Florian Sirieix's After Us could almost be roped in as part of the Planet of the Apes franchise. It's a game that's set after the extinction of the human race where Simians are rebuilding civilisation. It's an intriguing theme, made all the more interesting by Vincent Dutrait's fabulous artwork, but the theme is only a very thin veneer: you could imagine this game re-themed in any of a hundred different ways without in any way affecting game play.
In After Us, players are racing to be the first to score 80 points. All the cards in the game show icons representing the game's various resources and/or allowing resources to be swapped for other resources or points. Some of these icons will be in self-contained boxes but most will be in incomplete boxes that need to be completed by joining up with a card to the left or right.
The 1-6 players each start off with similar draw decks of eight Tamarin cards. You draw four and 'assemble your tribe' by arranging them in a line in any way you choose: you'll generate resources and sometimes points according to what's shown in your line-up of cards but you only score for completed boxes, so there's some juggling to do to optimise your haul. Once everyone has completed all the actions in their 'primate assembly', they select one of four ape species: Orangutans, Mandrills, Gorillas or Chimpanzees. You get a corresponding resource or action and you can spend specific resources to buy a card from that species and place it on top of your draw pile.
Alongside being a puzzle game, After Us then is a deck builder but unlike most deck builders, you don't know precisely what cards you are adding to your deck - only the category and so that card's emphasis. That's because the ape decks are all face down. Mandrills mostly allow players to swap resources for victory points; Orangutans mostly give your energy, which can be used to power up objects for their special effects; Gorillas give you rage, which allows you to cull cards - both to thin less powerful cards and to gain the bonus that cards give you when culled; and Chimpanzees give you the ability to activate boxes more than once.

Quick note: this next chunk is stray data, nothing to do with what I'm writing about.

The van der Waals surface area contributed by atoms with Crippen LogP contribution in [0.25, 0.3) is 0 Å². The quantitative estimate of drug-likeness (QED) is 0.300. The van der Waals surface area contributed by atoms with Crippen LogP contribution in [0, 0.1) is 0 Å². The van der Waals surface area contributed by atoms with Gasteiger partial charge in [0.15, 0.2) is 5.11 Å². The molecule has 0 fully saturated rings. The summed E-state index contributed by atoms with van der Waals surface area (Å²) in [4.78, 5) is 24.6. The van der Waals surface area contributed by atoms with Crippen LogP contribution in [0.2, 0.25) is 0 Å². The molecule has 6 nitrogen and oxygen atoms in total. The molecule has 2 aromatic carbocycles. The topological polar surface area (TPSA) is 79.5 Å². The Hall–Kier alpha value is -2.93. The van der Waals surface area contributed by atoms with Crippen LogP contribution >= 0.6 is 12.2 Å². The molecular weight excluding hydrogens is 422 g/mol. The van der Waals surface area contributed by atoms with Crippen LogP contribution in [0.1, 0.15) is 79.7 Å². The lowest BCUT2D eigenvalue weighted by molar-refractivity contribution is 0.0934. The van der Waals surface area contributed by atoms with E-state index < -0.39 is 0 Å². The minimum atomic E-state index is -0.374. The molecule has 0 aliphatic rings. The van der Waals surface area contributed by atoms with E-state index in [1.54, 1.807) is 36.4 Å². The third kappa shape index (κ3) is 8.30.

One of the joys of After Us is that there's almost no downtime because everyone simultaneously draws their cards, builds their assembly and works through the array to take their resources. That makes for a brisk game. You're always focused on your own assembly so this game is a classic example of multiplayer solitaire; the only interaction is in the option players have to pay two resources to mimic the ape choices taken by the players to their immediate left and right. If your taste is for 'take that' games where you are attacking your neighbours, then this isn't the game for you: clearly the Simians who come After Us aren't duplicating human frailties and follies! Instead this is a game where you can concentrate on building your own resource and points-generating engine without worrying about neighbours tossing a spanner in the works.
The simultaneous play also means that player count doesn't materially extend the playing time. After Us is always satisfying to play and we've enjoyed it just as much maxed out at six players as we have with two; and our Board's Eye View plays have mostly run to no more than 40 minutes regardless of player count.
After Us is published by Catch Up Games and distributed in the UK by Hachette BoardGames.